It’s difficult to call “personal brand” a hot new phrase. For as long as there has been a job market, workers with individualized, unique skillsets have been given special privileges, access to limited leadership roles, more respect; in other words, the best positions. But the phrase does feel new, hot, and weighty on the tips of our young, eager, jobhungry tongues. It has a professional, capitalist, post-Great-Recession timbre that aligns it with our conception of the job market as a gladiatorial free-for-all.
It seems that, hyper-connected as we all are today, there are more venues than ever to advertise what is called a “personal brand”; and it’s not revolutionary to posit that the demand for specialized labor is on an exponential upswing. What’s really new about “personal brand” is the essentialness of having one.
Don’t take it solely from me. Glenn Llopis, successful entrepreneur, chairman of the Glenn Llopis Group, Founder of the Center for Hispanic Leadership, author of the ebook “Why a Personal Employee Brand will Save Your Career and Your Workplace,” writes in a recent Forbes.com article, “Developing your personal brand is essential for the advancement of your career and development as a leader.” He goes on to state, “If your teammates and/or colleagues don’t know what your personal brand is, the fault is yours and not theirs,” and “having a personal brand is a leadership requirement.”
Type in personal branding on Google and you’ll get 42 million links in half a second. Do that, then click on www.personalbrandingblog.com, the website of Dan Schwabel, international bestselling author of Me 2.0 (a Personal Branding Bible), whom The New York Times proclaims is a “Personal Branding Guru.” On this site, you’ll find a number of well thought-out Personal Branding articles, including a hilarious and most likely semi-fantastical bashing of a Harvard Business School student. People who are out there in the “jobby” world, who have survived the employment carnage, have collected, sifted through, analyzed, and cut their teeth on the data that proves a Personal Brand matters. What doesn’t matter is if we the prospects buy into it, because employers assuredly do. The point is you need to have one.
There are problems with all this, however. A lot of this Personal Brand stuff focuses on the interview or even the cover letter, where a honed, concentrated awareness of specific skill and personality can be unpacked and conveyed, but it doesn’t seem to address the resume, which remains by nature, formulaic. Insane employment competition prevents prospective employees from getting jobs that have a prayer of displaying Personal Brand on a resume in the first place. As many of us know all too well, the buck of an application often stops at ther resume. This is true in the college application process as well. It is totally subjective and impersonal; so who’s to say we will even have a chance to present our Brand should we have one?
A bigger question is: with all these Personal Brand strategies circulating the interweb, how soon is it before these “new” branding strategies become overused and lose their novelty value? It’s already happened with social media Branding. As Llopis astutely points out in his article, “personal branding has become a ‘commoditized’ term that has lost its intention as people have irresponsibly used social media as a platform to build their personal brand and increase their relevancy”: irresponsibly, yes, and en masse. Lisa Quast, another Forbes.com Personal Brand specialist writes, “Developing a personal brand is similar to product branding,” and the current strategies maintain that. But take a product like a car. Car commercials develop the product, but make people groan because they’re all the same, though they’re all the same because that enables them to solidify a brand.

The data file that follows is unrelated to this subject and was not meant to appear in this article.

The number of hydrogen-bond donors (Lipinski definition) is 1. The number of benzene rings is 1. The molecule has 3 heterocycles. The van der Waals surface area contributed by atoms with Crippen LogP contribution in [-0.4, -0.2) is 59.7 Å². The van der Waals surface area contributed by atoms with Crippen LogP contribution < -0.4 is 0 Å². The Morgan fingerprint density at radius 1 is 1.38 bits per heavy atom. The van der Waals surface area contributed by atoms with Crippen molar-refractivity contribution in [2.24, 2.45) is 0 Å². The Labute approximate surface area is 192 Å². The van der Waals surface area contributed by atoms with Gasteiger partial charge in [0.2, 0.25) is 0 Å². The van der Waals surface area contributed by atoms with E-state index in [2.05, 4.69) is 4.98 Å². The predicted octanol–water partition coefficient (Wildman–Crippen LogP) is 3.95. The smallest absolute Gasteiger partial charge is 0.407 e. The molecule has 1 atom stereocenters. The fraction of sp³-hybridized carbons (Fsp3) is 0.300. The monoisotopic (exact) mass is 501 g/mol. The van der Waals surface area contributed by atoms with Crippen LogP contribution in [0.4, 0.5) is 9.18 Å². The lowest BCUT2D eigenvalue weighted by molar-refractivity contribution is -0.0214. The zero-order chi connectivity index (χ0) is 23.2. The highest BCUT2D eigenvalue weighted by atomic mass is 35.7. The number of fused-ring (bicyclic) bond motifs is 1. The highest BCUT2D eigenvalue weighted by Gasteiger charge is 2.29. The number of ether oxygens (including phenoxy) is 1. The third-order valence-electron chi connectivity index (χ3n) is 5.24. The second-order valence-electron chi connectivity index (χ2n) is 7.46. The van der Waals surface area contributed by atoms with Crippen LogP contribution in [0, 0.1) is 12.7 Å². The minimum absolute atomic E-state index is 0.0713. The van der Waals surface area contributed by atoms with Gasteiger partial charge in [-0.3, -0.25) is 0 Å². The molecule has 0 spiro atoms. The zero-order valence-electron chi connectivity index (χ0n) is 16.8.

Do you want to be a car commercial? Think about it.
1. When you’re researching Personal Branding, which you should do, really research it– there’s a lot of good information out there, but even more bad, thoughtless information.
2. Having a Personal Brand is not equal to hyperactivity on social media. That being said, the right activity paired with active effort absolutely will help you. Yes, that means you should stop talking/posting/tweeting about ragefests, or any other part of your crazy side that will not be conducive to building your brand.
3. Do some soul-searching, or soul diagramming, or have an interior conversation – whatever you want to call it – self-identity and self-knowledge are the lynchpins to branding success. If you’re not the introspective type, fine. Do something to explode your routine, or take your actions out of context by writing them down and ordering them in novel ways. Look to your hobbies for inspiration. Ask yourself what you love and use that information to your benefit.
4. No matter how hard it is to accept, rejections are largely impersonal. They’re not a condemnation of your character or your effectiveness as a human being. In other words, try not to look at you as you but rather from a business standpoint.
5. Get a ton of help; you’re going to need it. Be open to communicating with people, especially those whose job it is to help you. For example, any college career center is overflowing with good advice. You might even want to go to your parents! Oh yes, turns out they know you better than you sometimes. Plus, like it or not, they’ve been around the block with this job stuff.